Louis L'Amour,
(Bantam, 1962)

I count Last Stand at Papago Wells among my favorite books by Louis L'Amour. If I had read Shalako first, their positions might be reversed.

The stories, written only a few years apart, have similar plots and protagonists. Both involve an unlikely group of people banding together at a desert water hole in a desperate defense during an Apache attack. Those who survive owe their lives to a lone man on a horse who comes upon them by chance, a man who knows and respects the Apache ways. Heck, both books even have a massive sandstorm near the end.

Despite the similarities, Shalako stands on its own as a strong tale. The protagonist, Shalako Carlin, stumbles on a hunting party composed of European nobles, their servants and aides, as well as a group of American teamsters and guides for hire. Few of them have any experience in the West -- and those who do, aren't particularly trustworthy -- and they view the threat of an Indian attack with amused derision. After all, how could a half-naked savage pose any danger to trained officers from Europe?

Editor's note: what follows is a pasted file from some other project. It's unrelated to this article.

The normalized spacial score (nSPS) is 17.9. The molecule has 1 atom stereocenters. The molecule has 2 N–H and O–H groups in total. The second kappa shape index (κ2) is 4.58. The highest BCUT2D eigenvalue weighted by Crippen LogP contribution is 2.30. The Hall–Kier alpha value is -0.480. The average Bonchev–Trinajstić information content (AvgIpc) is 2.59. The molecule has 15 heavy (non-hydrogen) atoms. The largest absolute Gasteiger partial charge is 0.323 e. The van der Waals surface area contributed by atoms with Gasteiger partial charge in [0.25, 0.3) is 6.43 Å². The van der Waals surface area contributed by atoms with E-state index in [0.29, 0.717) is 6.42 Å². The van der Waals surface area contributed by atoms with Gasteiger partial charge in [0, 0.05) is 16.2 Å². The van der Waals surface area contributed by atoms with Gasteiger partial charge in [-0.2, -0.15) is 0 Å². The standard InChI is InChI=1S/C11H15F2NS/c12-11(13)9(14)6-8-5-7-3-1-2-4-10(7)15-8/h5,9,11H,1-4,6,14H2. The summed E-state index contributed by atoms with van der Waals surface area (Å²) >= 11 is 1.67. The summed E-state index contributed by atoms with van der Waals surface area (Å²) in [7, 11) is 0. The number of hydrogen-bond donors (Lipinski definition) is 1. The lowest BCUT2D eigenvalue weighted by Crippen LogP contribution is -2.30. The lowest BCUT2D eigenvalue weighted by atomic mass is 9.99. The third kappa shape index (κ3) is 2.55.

Things don't go like they expected, obviously. And Shalako, whose first instinct is to flee the scene on a borrowed horse, realizes they'll die without him -- and there is, after all, a pretty young woman among them who was kind to him.

And L'Amour's heroes always have a weakness for a pretty, strong-willed woman. While a modern reader will almost certainly find his attitude a bit sexist -- not misogynistic, because he treats his female characters with a great deal of respect, but he certainly writes like a man who believes women have their place -- one must also remember he was writing about a different time and circumstance. Modern views aside, there weren't a lot of female gunslingers back then.

As for Shalako -- a character L'Amour obviously liked well enough to use as the name of his proposed western town -- the man is an enigma. Lacking a formal education but boasting more than the usual amount of practical know-how and a hard-ended appreciation for military tactics, he has plenty of grit and boundless admiration for the desert landscape and the people who live there.

It's another great book from an enduring western writer. I am increasingly glad I started re-reading these books from my youth.

book review by
Tom Knapp

5 November 2016

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